November 22, 2023

Rwanda Path to Peace at Macy's

Thanksgiving and the holiday season are often a time of reflection and giving.  My email inbox is filled with so many charitable causes reminding me of giving opportunities this time of year.  The hard part is choosing whom to give to!
Macy's is making it really easy to both support a worthy cause and check off gifts from your Christmas list.   They've started an initiative to help Rwandan artisans in their Rwanda Path to Peace campaign, where they're selling gorgeous baskets to help support Rwandan women.
Unless you've been living under a rock, you have probably heard of the Rwandan genocide from 1994, where 1 million+ Rwandan population were murdered within 100 days, leaving the percentage of female Rwandans at 70%.  Rwanda Path to Peace is a way of revitalizing the economy and spirit of the Rwandan people through their traditional crafts, created by women.
The beautiful Rwandan basket I was sent looks lovely in our home, and will make a lovely, meaningful centerpiece on our Thanksgiving and Christmas tables.  Made of naturally dyed sisal coil-sewn over bundled sweetgrass, each basket comes with a certificate of authenticity and the knowledge that you are helping rebuild a war-torn nation.

I like that Macy's is not just bringing attention to the situation in Rwanda, but supporting the livlihood of its women and maintaining their artistic traditions, all while bringing these beautiful crafts into their stores and eventually, American homes.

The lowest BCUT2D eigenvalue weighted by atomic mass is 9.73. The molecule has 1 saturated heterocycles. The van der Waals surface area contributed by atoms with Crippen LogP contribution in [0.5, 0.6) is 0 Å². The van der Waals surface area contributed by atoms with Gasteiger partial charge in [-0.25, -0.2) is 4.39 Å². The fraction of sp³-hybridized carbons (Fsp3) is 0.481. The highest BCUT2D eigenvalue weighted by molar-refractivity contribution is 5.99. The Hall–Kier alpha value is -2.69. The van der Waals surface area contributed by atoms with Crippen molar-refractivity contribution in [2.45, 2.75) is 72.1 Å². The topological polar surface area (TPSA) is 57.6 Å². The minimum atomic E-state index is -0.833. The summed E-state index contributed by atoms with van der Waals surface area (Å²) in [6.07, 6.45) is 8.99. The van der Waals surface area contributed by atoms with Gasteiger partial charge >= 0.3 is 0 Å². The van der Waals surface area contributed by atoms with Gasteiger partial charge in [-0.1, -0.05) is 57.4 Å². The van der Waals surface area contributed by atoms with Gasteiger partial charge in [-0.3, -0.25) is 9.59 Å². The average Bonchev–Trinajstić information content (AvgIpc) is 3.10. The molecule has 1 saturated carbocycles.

You can find more information on Rwanda Path to Peace HERE, as well as purchase these lovely baskets in Macy's stores or online.
Disclosure: I received a basket for review via Everywhere Society.


  1. What an incredible, amazing tribute to some incredible, amazing, STRONG people!

    And those baskets are just stunning-I bet you're going to get quite a few compliments on it :)

  2. I work for Everywhere in supporting Rwanda Path to Peace. Thank you so much for being a voice for this organization. I am so glad you like the basket, it represents so much hope.

  3. Kathleen, like Kelly I work for Everywhere and love love love your post. Before we even began supporting the campaign at Macy's, I had the opportunity to travel to Rwanda with Willa Shalit who is the social entrepreneur who brought this program to Macy's. The sale of these baskets has made a huge difference on many communities of women weavers in this country. I remember when I traveled there, and this is several years ago, you could go into a town and tell right away who was a weaver, because their children were clean and had shoes. One of the fist things a weaver does with her earnings is buy shoes for her children and pay for their school fees. I ache to go back there. I learned so much from the Rwandans I met.


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